Conservative chutzpah on Obamacare, part 50 | Arkansas Blog

Conservative chutzpah on Obamacare, part 50

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The New Republic's Brian Beutler
 flags the latest concern trolling from Obamacare critics. Taking the see-what-sticks approach to new heights, the latest complaint is that people won't be able to sign up until next year once open enrollment is over. It's the Latest Obamacare Surprise! Only, this isn't surprising. It's how the law works, as has been publicized by the administration, by the media, and by outreach workers (well, except in places where outreach was banned). The law bans discrimination because of pre-existing conditions, so to make sure that people don't just wait until they get sick to sign up, the law establishes a limited enrollment period. If you don't sign up, you have to wait until next year (this year, the administration granted people a two-week extension past the deadline, which ends tomorrow). 

But you might be surprised if you were getting dangerous misinformation from anti-Obamacare advocacy groups. Remember the well-funded and sometimes very weird campaign to convince young people not to sign up (like the Creepy Uncle Sam ad above, surely the worst piece of psychedelic art ever foisted upon an unsuspecting public)? Remember how groups like Americans for Prosperity were showing up at sporting events and festivals and college campuses, telling young people not to enroll? These groups chose to willfully ignore the way that the law actually functioned rather than carefully explaining the risks involved in not signing up. No doubt some people followed their advice and will now face the prospect of having no recourse for coverage in the face of an unexpected disaster. Worse, the groups often spread outright misinformation, suggesting, as AFP Arkansas Director Jason Cline did, that people could simply wait and "only enroll if and when they actually get sick."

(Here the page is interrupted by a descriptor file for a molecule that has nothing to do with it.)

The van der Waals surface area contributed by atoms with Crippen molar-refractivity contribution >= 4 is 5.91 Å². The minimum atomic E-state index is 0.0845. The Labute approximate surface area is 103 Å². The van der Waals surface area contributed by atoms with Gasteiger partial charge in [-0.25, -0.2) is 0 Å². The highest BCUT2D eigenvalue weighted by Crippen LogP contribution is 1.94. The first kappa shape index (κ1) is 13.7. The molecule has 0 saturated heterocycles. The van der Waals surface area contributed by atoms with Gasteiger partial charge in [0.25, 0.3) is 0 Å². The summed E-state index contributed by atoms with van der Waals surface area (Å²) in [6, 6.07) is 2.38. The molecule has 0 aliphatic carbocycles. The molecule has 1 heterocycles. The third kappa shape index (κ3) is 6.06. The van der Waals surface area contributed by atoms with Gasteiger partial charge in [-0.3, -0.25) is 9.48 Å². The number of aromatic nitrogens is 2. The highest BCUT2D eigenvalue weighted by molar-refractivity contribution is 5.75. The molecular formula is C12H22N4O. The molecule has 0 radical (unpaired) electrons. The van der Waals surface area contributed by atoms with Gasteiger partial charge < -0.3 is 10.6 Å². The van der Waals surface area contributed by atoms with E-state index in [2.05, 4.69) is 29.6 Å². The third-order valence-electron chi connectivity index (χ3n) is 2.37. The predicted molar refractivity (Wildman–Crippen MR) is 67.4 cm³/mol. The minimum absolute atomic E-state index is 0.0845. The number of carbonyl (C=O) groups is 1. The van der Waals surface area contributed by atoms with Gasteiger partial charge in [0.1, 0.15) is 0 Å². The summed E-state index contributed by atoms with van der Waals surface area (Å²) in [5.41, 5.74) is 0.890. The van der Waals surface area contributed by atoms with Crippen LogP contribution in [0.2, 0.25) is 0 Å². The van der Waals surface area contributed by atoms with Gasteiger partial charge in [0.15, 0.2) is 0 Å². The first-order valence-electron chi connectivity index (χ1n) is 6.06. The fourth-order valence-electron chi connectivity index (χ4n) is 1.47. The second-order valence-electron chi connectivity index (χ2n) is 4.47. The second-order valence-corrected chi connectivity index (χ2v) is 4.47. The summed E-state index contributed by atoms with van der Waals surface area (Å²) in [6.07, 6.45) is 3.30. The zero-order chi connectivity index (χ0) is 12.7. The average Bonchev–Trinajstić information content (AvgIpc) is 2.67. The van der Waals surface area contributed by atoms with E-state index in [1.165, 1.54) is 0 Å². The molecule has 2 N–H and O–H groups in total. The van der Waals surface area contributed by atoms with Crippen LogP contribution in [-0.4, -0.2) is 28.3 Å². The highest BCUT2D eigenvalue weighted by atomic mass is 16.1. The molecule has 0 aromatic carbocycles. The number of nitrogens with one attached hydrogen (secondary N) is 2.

Telling people to burn their (non-existent) Obamacare cards but withholding (or spreading disinformation) about the open enrollment rules —encouraging people to take a risk without explaining the risk — was, well, shameful.

Now, of course, Obamacare opponents are griping that people can't sign up for Obamacare whenever they please, something you'd only believe if you listened to the misleading and harmful gobbledygook of groups like AFP. 

Here's Beutler: 

Beginning last summer, and continuing unabated until a few weeks ago, conservatives undertook a variety of efforts (both subtle and explicit) to discourage people, particularly young people, from enrolling in ACA-compliant health plans.

The idea was to deny state-based insurance markets critical mass, and sound risk pools, and send them into actuarial death spirals. In almost every instance, conservatives were appealing to strangers to undertake considerable personal risk in service of dubious ideological principles.

Though these efforts failed to achieve the larger goal, they almost certainly succeeded at convincing some people to skip Obamacare. And when confronted about the recklessness of their strategy, the most unscrupulous conservatives would say, No biggie! Obamacare allows people to enroll after they get sick or injured. So there's no risk at all.

This was a lie. And if it weren't such a dangerous lie, I'd be amused to find that conservatives now want you to be outraged about the fact that the Affordable Care Act creates limited open-enrollment periods each year to prohibit precisely that kind of free riding.



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